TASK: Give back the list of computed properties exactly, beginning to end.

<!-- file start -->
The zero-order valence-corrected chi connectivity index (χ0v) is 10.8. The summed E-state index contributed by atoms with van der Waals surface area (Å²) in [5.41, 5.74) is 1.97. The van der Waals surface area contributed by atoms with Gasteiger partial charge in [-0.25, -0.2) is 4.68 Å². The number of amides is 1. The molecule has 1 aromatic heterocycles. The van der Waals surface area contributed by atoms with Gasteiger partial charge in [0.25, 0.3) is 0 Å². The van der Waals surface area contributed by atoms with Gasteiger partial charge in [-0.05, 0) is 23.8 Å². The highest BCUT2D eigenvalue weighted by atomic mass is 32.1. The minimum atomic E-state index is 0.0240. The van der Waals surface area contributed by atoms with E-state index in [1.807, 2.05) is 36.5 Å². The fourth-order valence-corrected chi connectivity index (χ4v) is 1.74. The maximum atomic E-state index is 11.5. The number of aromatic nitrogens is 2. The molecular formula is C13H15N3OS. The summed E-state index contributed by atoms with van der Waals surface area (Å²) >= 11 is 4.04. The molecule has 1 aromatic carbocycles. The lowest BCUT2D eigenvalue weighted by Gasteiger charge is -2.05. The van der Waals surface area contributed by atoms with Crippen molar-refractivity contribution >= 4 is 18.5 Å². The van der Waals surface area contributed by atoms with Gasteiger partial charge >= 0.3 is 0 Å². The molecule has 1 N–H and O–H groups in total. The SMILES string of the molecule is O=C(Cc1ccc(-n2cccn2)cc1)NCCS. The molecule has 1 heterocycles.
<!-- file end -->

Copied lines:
The zero-order valence-corrected chi connectivity index (χ0v) is 10.8. The summed E-state index contributed by atoms with van der Waals surface area (Å²) in [5.41, 5.74) is 1.97. The van der Waals surface area contributed by atoms with Gasteiger partial charge in [-0.25, -0.2) is 4.68 Å². The number of amides is 1. The molecule has 1 aromatic heterocycles. The van der Waals surface area contributed by atoms with Gasteiger partial charge in [0.25, 0.3) is 0 Å². The van der Waals surface area contributed by atoms with Gasteiger partial charge in [-0.05, 0) is 23.8 Å². The highest BCUT2D eigenvalue weighted by atomic mass is 32.1. The minimum atomic E-state index is 0.0240. The van der Waals surface area contributed by atoms with E-state index in [1.807, 2.05) is 36.5 Å². The fourth-order valence-corrected chi connectivity index (χ4v) is 1.74. The maximum atomic E-state index is 11.5. The number of aromatic nitrogens is 2. The molecular formula is C13H15N3OS. The summed E-state index contributed by atoms with van der Waals surface area (Å²) >= 11 is 4.04. The molecule has 1 aromatic carbocycles. The lowest BCUT2D eigenvalue weighted by Gasteiger charge is -2.05. The van der Waals surface area contributed by atoms with Crippen molar-refractivity contribution >= 4 is 18.5 Å². The van der Waals surface area contributed by atoms with Gasteiger partial charge >= 0.3 is 0 Å². The molecule has 1 N–H and O–H groups in total. The SMILES string of the molecule is O=C(Cc1ccc(-n2cccn2)cc1)NCCS. The molecule has 1 heterocycles.